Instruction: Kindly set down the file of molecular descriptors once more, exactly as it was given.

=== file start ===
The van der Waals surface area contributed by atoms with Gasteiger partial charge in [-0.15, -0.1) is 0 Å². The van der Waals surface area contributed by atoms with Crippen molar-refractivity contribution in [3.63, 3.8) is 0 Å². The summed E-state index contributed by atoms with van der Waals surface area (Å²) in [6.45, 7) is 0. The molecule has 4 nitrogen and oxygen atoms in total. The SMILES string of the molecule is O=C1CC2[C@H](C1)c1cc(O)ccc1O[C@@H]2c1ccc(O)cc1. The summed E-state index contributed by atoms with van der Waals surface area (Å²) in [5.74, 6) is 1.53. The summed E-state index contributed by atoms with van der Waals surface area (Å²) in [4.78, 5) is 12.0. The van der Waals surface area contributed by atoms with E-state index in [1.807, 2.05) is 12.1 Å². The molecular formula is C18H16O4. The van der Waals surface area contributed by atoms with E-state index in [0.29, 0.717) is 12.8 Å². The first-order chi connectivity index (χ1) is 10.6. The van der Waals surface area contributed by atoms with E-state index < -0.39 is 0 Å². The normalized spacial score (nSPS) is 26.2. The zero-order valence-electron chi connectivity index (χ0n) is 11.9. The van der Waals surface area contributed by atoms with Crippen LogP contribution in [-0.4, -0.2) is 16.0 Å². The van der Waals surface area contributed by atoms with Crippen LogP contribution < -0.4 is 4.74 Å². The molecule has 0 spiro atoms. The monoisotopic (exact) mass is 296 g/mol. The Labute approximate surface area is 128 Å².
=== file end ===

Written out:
The van der Waals surface area contributed by atoms with Gasteiger partial charge in [-0.15, -0.1) is 0 Å². The van der Waals surface area contributed by atoms with Crippen molar-refractivity contribution in [3.63, 3.8) is 0 Å². The summed E-state index contributed by atoms with van der Waals surface area (Å²) in [6.45, 7) is 0. The molecule has 4 nitrogen and oxygen atoms in total. The SMILES string of the molecule is O=C1CC2[C@H](C1)c1cc(O)ccc1O[C@@H]2c1ccc(O)cc1. The summed E-state index contributed by atoms with van der Waals surface area (Å²) in [5.74, 6) is 1.53. The summed E-state index contributed by atoms with van der Waals surface area (Å²) in [4.78, 5) is 12.0. The van der Waals surface area contributed by atoms with E-state index in [1.807, 2.05) is 12.1 Å². The molecular formula is C18H16O4. The van der Waals surface area contributed by atoms with E-state index in [0.29, 0.717) is 12.8 Å². The first-order chi connectivity index (χ1) is 10.6. The van der Waals surface area contributed by atoms with E-state index < -0.39 is 0 Å². The normalized spacial score (nSPS) is 26.2. The zero-order valence-electron chi connectivity index (χ0n) is 11.9. The van der Waals surface area contributed by atoms with Crippen LogP contribution in [-0.4, -0.2) is 16.0 Å². The van der Waals surface area contributed by atoms with Crippen LogP contribution < -0.4 is 4.74 Å². The molecule has 0 spiro atoms. The monoisotopic (exact) mass is 296 g/mol. The Labute approximate surface area is 128 Å².